By Chimwemwe Kwanjo Banda and Adamson Muula
Diabetes mellitus is common in Malawi: over 268,000 adults live with the disease, and the number is expected to double in the next 20 years. It’s a noncommunicable disease which occurs when the body can’t turn food into energy properly.
Although the cause of diabetes is not well understood, it’s linked to a combination of environmental and genetic factors. The most common type of diabetes, type 2, is known to be preventable.
Following a healthy diet and maintaining a healthy body weight are key to prevention and control of diabetes. For many people in Malawi, a diagnosis of diabetes means they must stop eating food they are accustomed to. A typical Malawian diet is high in carbohydrates, which are perceived to be satisfying and tasty. Breakfast often consists of maize flour porridge with sugar, and tea with sugar. Other starches like bread, sweetened fritters, sweet potatoes and cassava are also popular. Lunch and dinner often consist of nsima (thick maize meal porridge) accompanied by cooked leafy vegetables, legumes (beans, peas, cowpeas), eggs or meat (fish, chicken, beef or goat).
We conducted a study of people attending a diabetes clinic in Blantyre, Malawi, to understand how they were managing their diet and to identify factors that enabled or prevented healthy eating habits. Our study showed that many people with diabetes did not follow a healthy diet, or only started eating healthy food after being diagnosed with diabetes. They also found it difficult to change their diet after diagnosis.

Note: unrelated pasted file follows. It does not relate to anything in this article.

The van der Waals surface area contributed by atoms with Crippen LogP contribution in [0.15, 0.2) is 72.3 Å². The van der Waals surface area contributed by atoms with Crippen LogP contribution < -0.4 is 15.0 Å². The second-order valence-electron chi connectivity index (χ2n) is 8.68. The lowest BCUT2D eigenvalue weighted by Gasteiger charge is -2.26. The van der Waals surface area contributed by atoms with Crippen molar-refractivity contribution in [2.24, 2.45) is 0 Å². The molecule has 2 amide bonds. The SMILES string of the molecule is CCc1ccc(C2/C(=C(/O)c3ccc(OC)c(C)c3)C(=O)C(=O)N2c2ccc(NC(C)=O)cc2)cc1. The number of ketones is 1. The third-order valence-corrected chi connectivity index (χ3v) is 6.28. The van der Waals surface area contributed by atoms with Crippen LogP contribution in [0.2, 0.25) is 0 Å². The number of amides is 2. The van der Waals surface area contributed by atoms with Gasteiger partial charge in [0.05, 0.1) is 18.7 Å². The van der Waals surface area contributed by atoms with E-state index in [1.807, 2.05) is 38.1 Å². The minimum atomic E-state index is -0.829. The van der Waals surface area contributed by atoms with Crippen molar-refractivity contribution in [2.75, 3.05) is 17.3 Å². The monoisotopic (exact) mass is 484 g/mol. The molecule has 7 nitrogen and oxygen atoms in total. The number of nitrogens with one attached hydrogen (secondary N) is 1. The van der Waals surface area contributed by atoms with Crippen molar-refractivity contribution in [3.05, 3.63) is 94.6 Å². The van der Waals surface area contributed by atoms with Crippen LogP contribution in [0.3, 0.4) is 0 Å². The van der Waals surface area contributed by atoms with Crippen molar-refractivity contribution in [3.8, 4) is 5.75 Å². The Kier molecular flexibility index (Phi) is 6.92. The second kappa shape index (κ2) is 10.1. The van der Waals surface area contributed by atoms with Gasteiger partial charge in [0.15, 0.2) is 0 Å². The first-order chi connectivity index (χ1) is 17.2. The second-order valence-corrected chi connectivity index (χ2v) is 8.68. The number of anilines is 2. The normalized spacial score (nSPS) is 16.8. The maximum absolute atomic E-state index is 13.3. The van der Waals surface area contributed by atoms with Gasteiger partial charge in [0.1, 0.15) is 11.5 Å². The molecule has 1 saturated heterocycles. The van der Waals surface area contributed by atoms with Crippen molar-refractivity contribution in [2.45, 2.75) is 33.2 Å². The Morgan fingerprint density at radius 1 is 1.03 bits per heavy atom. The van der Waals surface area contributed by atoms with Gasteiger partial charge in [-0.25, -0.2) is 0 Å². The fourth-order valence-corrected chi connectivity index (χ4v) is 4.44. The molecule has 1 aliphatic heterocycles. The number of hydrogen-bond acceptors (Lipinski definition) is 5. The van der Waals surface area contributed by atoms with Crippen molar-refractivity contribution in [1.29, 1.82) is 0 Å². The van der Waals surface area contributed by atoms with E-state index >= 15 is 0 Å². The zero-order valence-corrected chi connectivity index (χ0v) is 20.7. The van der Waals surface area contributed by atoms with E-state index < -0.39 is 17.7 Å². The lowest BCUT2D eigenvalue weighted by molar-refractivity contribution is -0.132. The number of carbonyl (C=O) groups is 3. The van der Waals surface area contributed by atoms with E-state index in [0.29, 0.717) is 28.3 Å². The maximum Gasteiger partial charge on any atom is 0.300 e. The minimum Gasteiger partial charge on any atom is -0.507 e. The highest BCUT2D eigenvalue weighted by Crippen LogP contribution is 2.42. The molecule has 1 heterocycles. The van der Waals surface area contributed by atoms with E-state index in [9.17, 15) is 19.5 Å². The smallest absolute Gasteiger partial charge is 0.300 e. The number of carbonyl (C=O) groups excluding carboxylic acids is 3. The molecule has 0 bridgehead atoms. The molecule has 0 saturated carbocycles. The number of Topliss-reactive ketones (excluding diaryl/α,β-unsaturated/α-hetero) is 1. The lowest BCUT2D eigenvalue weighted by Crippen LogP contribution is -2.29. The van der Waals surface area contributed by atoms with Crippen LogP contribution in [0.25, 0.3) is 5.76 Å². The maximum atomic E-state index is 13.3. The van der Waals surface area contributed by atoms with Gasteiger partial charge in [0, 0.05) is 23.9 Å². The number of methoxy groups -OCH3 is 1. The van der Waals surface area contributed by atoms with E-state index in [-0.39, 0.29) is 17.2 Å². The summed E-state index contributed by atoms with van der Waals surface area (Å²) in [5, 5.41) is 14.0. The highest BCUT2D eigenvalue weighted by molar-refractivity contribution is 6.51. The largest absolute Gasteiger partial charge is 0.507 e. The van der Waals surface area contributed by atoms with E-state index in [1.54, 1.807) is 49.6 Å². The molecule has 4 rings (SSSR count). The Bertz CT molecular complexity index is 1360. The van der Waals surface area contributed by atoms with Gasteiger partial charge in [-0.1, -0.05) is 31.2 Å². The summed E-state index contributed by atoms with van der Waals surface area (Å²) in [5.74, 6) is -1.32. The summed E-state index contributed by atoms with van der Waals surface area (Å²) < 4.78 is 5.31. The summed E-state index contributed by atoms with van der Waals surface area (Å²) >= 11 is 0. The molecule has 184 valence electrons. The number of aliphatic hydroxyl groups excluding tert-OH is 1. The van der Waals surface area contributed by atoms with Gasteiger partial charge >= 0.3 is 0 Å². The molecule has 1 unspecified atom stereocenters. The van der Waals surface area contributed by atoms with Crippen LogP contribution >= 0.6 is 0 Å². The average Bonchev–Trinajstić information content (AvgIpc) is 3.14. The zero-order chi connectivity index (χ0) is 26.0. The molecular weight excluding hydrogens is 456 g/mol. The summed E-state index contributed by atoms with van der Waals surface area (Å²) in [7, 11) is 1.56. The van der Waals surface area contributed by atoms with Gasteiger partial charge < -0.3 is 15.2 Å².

We believe that to reduce the prevalence of diabetes in Malawi, efforts to promote healthy eating should target the entire population and not only people who have diabetes.
What we found
Our study took place at Queen Elizabeth Central Hospital diabetes clinic in Malawi. We interviewed 510 adults attending the clinic, to ask about their diets. The participants were men and women, from urban and rural areas, ranging in age from 18 to 88. They had been living with diabetes for different lengths of time.
On each clinic day, nurses or trained educators from the Diabetes Association of Malawi offer diabetes education. It focuses on the daily activities that people with diabetes should follow to keep their blood glucose under control and to prevent complications related to diabetes. The topics include healthy diet, exercise, medication adherence and how to care for the feet (which often suffer nerve damage from diabetes).
Around 51% of the people in our study reported that they had followed a healthy eating plan every day in the past seven days. But almost all (99.8%) reported that they had not been able to take at least five portions of fruits and vegetables every day in the past seven days. Although eating adequate amounts of fruits and vegetables is part of a healthy eating plan, the participants implicitly considered taking whole grain cereals, unsweetened beverages and a low fat diet as a healthy diet plan. On a positive note, almost half (48.5%) reported not taking any foods high in fats.
Our findings also showed that adjusting to a healthy diet was a challenge for many.